So let me take a moment to tell you what I think of Vera.  I love Vera.  I love the show.  I love DCI Vera Stanhope and Brenda Blethyn who brings her life.  I love the way she calls people “pet” and “luv” and wanders around the beautiful Northumberland landscape solving murders.  I love the way she barks at everybody on her staff and confronts every suspicious bloke on the block.  Needless to say, it’s a great show.

Based on novels of the same name, written by crime writer Ann Cleeves, Vera in herself is a complex woman.  Excellent in her job and ability to solve murders, on the personal side she is a very private and lone individual who doesn’t care to socialize.  She would rather retreat to her secluded home, once owned by her father, drink, and review case files at night by herself.

She has gone through two DS’s in the years, played by David Leon and Kenny Doughty.  Both have survived Vera’s demanding work schedule and barking orders to solve the mysteries.  Each episode runs 90-minutes in length, so these are deep-dive stories into the multiple suspects until Vera catches her killer.

As usual, British crime shows are the best.

 

Darkest Hour (Movie 2017 Review)

Darkest Hour5 Kernels

To give this film anything less than five kernels or five glowing stars, would be a travesty.  A very short period of history from May 8, 1940 to June 4, 1940 is portrayed on screen.  It focuses on the stubborn and determined man who refused to surrender and those who loved and hated him.

I don’t think I’ve seen a movie that has roused me to such patriotism even though I was born in the USA.  Perhaps it is my ancestral roots in England and the fact that my second great uncle once introduced Churchill at a meeting when he was a young conservative just elected in Manchester.  Whatever the reason, I felt profoundly moved.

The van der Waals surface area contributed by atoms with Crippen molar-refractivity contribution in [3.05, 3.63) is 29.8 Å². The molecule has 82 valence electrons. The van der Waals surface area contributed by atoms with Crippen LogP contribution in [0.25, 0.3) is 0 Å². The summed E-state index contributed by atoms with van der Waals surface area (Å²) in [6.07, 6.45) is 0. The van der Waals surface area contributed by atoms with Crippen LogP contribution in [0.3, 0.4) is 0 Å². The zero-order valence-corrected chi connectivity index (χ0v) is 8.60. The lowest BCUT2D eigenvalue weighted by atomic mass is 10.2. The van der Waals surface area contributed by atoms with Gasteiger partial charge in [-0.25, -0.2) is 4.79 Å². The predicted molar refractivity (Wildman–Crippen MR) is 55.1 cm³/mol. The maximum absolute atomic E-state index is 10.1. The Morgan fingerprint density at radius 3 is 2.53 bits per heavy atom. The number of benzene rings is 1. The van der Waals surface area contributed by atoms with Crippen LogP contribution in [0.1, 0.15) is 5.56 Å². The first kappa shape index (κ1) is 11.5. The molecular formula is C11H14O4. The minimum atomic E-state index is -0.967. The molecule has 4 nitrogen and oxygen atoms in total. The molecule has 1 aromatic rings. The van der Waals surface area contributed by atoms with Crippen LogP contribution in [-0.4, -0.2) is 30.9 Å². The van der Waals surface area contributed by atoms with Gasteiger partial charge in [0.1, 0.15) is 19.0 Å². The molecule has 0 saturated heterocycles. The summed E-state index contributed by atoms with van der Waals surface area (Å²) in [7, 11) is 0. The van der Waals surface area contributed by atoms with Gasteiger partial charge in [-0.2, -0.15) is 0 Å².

The movie begins with the House of Commons calling for the resignation of Neville Chamberlain as Prime Minister due to his handling of the war.  Even though he wasn’t their first choice as a replacement, Churchill fills the position and even the King isn’t too keen to see him as Prime Minister. After accepting the position, he displays a much different view as to how Hitler should be handled. He organizes his war cabinet but soon discovers not many of them have the stomach for war and lean toward the idea of negotiating a peace settlement with Hitler.  Churchill balks at the idea but receives mounting pressure to agree or face being replaced.

At this point, I could kick myself that after two trips to London, having not visited the Churchill War Rooms after seeing this movie where much of it takes place.  Joining the cast of characters and giving strong support is Kristin Scott Thomas who plays Churchill’s wife and Lily James who plays Elizabeth his newly hired secretary.

One focused event is how Churchill came up with the idea on how to rescue the majority of British forces stranded at Dunkirk.  Later on, when faced with the decision to negotiate or stand firm, he takes the pulse of the common Londoner to see if they would rather surrender or fight.  Then he goes to Parliament to deliver his famous speech laced with the words below.  At the very end, he storms through the doors and the movie ends, making you wish you could jump to your feet and fight the war in the streets by his side.  At the end, I shudder to think what would have happened had Churchhill not roused England to stand firm.

Gary Oldman’s performance is so brilliant that mere wordy accolades are not enough. His transformation from the man he is in real life into Churchill in looks and mannerisms is astounding.  No doubt he will win many awards.

Though the latest Star Wars movie is the rage at the moment, I recommend you consider the past and the history of real men who fought against the dark side and prevailed.  It’s their character, determination, and courage that should be our true inspiration for the future.

We Shall Fight

%d bloggers like this: